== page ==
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According to a recent New York Times article, “Hispanic women have emerged as the biggest job market winners in an economy that has now grown for 121 straight months.” With the changing demographics of Americas population mixed with shift in generational norms, Hispanic women are benefiting greatly from a new American economy. “Employment rates for Hispanic women between 25 and 54, prime working years, have jumped by 2.2 percentage points since mid-2007, the eve of the Great Recession. That’s the most of any prime-age working group. Black women came in second, adding 1.6 percentage points.”

The cause for such an increase can be attributed to large hiring increases in fields that “may favor women over men— health services, food and leisure jobs, and education have all been hiring aggressively and are all female-dominated — and women may be working more to patch up household earnings as men struggle to find their footing.”

In addition to female led fields, “Hispanic women have posted a major fertility decline over the past decade and they have steadily raised college attainment.” The pickup for Hispanic women began in 2012 and picked up around 2014 when “Hispanic women between 25 and 34 began pouring into jobs, contributing substantially to the group’s overall progress. They now work at their highest rates on record.”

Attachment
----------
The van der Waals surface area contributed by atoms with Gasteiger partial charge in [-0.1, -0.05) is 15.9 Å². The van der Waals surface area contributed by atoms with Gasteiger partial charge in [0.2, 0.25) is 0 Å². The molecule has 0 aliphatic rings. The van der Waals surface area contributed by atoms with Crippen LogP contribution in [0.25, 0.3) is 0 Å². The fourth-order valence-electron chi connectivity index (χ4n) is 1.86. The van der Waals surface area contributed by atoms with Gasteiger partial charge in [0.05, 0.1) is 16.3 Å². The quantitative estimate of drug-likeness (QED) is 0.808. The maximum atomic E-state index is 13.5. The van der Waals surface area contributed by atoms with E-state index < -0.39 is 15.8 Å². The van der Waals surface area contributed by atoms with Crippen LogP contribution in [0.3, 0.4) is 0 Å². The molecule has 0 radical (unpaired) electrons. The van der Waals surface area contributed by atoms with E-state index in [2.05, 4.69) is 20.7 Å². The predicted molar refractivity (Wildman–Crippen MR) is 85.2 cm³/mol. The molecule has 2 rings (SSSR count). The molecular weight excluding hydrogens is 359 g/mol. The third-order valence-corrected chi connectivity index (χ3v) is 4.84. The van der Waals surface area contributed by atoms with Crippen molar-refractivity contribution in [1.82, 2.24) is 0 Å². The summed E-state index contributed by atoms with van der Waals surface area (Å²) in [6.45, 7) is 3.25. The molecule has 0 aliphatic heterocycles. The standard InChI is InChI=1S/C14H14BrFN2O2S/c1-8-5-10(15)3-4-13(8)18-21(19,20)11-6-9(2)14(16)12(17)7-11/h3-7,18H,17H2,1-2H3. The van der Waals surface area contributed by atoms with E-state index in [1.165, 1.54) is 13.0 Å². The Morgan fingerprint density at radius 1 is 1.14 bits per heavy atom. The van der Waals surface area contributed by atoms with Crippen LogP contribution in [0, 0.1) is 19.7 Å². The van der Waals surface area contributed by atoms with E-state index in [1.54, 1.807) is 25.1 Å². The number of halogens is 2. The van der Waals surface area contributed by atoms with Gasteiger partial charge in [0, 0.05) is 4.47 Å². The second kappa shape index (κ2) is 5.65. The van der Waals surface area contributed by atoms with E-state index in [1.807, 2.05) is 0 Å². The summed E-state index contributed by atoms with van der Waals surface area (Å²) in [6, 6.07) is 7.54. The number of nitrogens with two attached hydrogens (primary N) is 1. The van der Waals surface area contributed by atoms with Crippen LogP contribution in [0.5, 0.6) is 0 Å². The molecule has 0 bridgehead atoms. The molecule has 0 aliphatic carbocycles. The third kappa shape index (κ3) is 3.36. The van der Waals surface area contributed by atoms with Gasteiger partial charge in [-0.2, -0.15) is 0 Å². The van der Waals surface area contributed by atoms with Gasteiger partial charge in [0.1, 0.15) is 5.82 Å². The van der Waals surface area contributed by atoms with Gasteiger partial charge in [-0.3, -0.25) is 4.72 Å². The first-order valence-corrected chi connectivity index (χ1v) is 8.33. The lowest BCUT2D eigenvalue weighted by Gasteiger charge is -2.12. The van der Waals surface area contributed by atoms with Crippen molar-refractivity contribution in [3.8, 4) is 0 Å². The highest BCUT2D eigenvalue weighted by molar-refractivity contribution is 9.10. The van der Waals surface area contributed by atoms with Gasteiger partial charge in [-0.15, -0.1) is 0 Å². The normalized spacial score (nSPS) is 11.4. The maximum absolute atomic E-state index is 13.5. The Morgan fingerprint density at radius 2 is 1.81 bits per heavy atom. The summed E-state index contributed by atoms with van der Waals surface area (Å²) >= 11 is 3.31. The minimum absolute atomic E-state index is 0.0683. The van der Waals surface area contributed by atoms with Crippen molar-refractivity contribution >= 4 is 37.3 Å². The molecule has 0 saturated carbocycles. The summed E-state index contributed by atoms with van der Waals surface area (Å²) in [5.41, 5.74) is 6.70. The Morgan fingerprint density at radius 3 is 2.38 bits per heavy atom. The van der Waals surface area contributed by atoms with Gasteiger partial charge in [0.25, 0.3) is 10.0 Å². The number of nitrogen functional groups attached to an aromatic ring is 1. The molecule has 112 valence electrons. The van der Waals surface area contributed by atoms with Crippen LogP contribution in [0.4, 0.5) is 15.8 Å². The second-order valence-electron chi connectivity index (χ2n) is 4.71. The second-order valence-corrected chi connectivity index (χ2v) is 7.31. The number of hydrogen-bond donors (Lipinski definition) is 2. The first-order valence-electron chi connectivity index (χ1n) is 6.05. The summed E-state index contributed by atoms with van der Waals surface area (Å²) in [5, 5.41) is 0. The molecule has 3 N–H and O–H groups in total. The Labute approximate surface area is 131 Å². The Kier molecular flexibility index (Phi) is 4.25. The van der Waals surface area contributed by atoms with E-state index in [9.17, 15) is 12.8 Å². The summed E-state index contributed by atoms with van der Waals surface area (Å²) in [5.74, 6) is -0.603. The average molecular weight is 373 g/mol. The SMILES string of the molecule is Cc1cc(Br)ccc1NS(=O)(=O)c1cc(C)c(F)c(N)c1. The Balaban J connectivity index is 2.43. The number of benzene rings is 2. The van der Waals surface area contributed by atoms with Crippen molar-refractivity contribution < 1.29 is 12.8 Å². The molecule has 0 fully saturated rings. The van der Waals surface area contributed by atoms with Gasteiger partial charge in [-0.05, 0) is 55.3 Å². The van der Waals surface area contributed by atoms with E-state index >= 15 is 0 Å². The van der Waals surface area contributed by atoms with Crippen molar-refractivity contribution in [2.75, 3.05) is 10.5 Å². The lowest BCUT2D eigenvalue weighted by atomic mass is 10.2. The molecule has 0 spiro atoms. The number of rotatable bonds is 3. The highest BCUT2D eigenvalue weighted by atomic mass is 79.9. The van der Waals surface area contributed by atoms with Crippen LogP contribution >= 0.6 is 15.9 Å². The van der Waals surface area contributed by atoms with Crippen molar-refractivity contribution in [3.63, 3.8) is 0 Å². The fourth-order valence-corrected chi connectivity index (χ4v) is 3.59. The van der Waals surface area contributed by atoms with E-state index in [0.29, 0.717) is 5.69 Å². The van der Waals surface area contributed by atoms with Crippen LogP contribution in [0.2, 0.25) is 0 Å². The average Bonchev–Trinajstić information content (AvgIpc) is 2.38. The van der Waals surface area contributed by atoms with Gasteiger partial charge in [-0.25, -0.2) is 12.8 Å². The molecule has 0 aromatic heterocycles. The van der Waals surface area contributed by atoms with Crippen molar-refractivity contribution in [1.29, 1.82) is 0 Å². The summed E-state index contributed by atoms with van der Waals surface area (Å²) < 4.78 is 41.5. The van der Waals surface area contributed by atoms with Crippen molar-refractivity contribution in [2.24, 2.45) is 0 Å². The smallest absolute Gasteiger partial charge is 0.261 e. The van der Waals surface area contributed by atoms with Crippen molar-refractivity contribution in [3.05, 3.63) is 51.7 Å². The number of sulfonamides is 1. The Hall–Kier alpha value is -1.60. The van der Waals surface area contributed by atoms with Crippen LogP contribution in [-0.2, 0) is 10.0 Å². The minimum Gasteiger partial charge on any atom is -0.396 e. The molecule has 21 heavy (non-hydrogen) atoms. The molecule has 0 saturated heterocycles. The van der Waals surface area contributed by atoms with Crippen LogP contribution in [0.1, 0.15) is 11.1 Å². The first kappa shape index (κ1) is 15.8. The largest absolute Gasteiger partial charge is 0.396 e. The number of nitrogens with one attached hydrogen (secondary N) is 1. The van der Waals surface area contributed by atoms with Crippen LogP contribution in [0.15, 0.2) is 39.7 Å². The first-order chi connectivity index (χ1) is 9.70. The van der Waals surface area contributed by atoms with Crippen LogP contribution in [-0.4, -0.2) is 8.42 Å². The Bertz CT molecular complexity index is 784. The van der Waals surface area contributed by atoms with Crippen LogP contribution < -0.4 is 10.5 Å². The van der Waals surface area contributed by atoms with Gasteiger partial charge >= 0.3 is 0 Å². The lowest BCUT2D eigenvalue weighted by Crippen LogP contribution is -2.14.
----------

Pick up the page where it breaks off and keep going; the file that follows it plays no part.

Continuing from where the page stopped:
Despite the huge jump for Hispanic women, some policymakers are concerned that this is a temporary measure. “Policymakers sometimes point out that some minorities suffer from a last-hired, first-fired phenomenon. Black women saw their employment rate drop 9.4 percentage points from its peak to its trough in the last crisis. Hispanic women had a similar but more muted response, losing about 6 percentage points.”

Despite this, in the short term, this is great news. As Hispanic Americans become a larger contributing population to the nation, data such as employment and education will heavily effect Americas positioning more and more. In a country where Hispanic employment is growing it is still necessary to point out that, in the end, the biggest winners over the past few years are the “richest 1 percent of earners — who are heavily white and male.” This group “notched outsize earnings throughout the expansion and recovery. The top 1 percent also received nearly 17 percent of the total first-year benefit from the Trump administration’s $1.5 trillion tax cut, according to the Tax Policy Center.”

It is very important to understand this above all else as our economy continues to disproportionately benefit the wealthy. As that number becomes smaller and more racially contingent, the future issues of America could fall back to historical issues unless opportunities are expanded for more people.